Past polar climate variability can be documented at high resolution thanks to ice core records, which have revealed significant Holocene variations in Antarctica. Paleotemperature reconstructions from Antarctic ice cores are mainly based on δ18O (δD) records, a proxy for local, precipitation-weighted atmospheric temperatures. Here, we present a new climate record spanning the past 12,000 years resulting from high resolution (10 cm) stable isotope analyses of the ice core drilled at Talos Dome (TD) in East Antarctica from 2003 to 2007 in the framework of the TALDICE (TALos Dome Ice CorE) project. Talos Dome (72° 49’S, 15911’E; 2315 m; -41°C) is an ice dome on the edge of the East Antarctic plateau, where moisture is mainly advected from the Indian and western Pacific sectors of the Southern Ocean. Pacific moisture arriving at TD has been transported above the Ross Sea, where extensive presence of sea ice also occurs during summer. High-resolution δ18O data have been measured using both IRMS and CRDS techniques on 10 cm samples, leading to a mean time resolution of two years. The long-term trend of the TALDICE δ18O profile shows characteristic features already observed in other ice cores from the East Antarctic plateau. Following the approach of Pol et al. (2011), high frequency climate variability has been investigated using a 3000-year running standard deviation on the de-trended record. The results are compared to the same analysis performed on the nearby Taylor Dome ice core δ18O O data, which is the single East Antarctic ice core showing a strong Holocene decreasing trend. Despite these trend differences, both sites share common features regarding changes in variance. We also investigate changes in deuterium excess, a proxy reflecting changes in moisture source conditions. Both deuterium excess records show a two-step increasing trend in the first part of the Holocene. Taylor Dome deuterium excess however depicts an enhanced variability since about 7000 years BP. A wavelet analysis shows a change in isotopic variability patterns at 6-7000 years BP at both sites, suggesting changes in regional climate variability attributed to the opening of the Ross Sea area after the deglaciation.

Holocene climate variability from ice core records in the Ross Sea area (East Antarctica)

BRAIDA, MARTINA;STENNI, BARBARA;MEZGEC, KARIN
2014

Abstract

Past polar climate variability can be documented at high resolution thanks to ice core records, which have revealed significant Holocene variations in Antarctica. Paleotemperature reconstructions from Antarctic ice cores are mainly based on δ18O (δD) records, a proxy for local, precipitation-weighted atmospheric temperatures. Here, we present a new climate record spanning the past 12,000 years resulting from high resolution (10 cm) stable isotope analyses of the ice core drilled at Talos Dome (TD) in East Antarctica from 2003 to 2007 in the framework of the TALDICE (TALos Dome Ice CorE) project. Talos Dome (72° 49’S, 15911’E; 2315 m; -41°C) is an ice dome on the edge of the East Antarctic plateau, where moisture is mainly advected from the Indian and western Pacific sectors of the Southern Ocean. Pacific moisture arriving at TD has been transported above the Ross Sea, where extensive presence of sea ice also occurs during summer. High-resolution δ18O data have been measured using both IRMS and CRDS techniques on 10 cm samples, leading to a mean time resolution of two years. The long-term trend of the TALDICE δ18O profile shows characteristic features already observed in other ice cores from the East Antarctic plateau. Following the approach of Pol et al. (2011), high frequency climate variability has been investigated using a 3000-year running standard deviation on the de-trended record. The results are compared to the same analysis performed on the nearby Taylor Dome ice core δ18O O data, which is the single East Antarctic ice core showing a strong Holocene decreasing trend. Despite these trend differences, both sites share common features regarding changes in variance. We also investigate changes in deuterium excess, a proxy reflecting changes in moisture source conditions. Both deuterium excess records show a two-step increasing trend in the first part of the Holocene. Taylor Dome deuterium excess however depicts an enhanced variability since about 7000 years BP. A wavelet analysis shows a change in isotopic variability patterns at 6-7000 years BP at both sites, suggesting changes in regional climate variability attributed to the opening of the Ross Sea area after the deglaciation.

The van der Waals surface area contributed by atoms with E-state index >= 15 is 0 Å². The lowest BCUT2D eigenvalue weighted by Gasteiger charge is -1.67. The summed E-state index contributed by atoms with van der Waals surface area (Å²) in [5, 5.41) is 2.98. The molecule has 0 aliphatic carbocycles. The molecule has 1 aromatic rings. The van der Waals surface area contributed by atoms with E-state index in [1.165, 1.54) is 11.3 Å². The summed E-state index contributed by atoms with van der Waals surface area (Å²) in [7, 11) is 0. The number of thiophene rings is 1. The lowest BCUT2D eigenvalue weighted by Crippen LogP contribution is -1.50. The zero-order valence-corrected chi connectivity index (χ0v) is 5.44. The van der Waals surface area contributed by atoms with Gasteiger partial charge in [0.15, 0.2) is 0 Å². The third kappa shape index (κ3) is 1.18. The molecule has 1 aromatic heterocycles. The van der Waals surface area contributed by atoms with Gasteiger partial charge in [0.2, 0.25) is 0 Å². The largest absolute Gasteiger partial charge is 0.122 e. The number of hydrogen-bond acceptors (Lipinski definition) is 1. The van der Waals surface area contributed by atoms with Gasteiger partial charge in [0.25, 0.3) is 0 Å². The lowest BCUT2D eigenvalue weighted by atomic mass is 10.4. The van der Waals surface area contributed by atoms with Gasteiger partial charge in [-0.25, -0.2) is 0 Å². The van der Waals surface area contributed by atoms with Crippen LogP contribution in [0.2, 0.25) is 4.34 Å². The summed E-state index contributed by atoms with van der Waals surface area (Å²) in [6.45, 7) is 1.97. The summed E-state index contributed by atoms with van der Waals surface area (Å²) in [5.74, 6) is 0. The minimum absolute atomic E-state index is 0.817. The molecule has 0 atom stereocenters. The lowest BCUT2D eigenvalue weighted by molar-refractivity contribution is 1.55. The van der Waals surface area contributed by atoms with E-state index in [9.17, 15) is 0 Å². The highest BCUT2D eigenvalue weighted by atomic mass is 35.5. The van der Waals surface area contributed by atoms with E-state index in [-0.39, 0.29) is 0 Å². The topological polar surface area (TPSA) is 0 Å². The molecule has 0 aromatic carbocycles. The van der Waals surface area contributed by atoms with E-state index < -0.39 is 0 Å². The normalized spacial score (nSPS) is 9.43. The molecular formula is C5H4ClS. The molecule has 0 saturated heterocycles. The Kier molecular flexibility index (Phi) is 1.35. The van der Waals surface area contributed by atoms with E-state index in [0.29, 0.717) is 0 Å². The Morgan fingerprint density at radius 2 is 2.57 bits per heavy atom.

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Utilizza questo identificativo per citare o creare un link a questo documento: http://hdl.handle.net/11368/2798723
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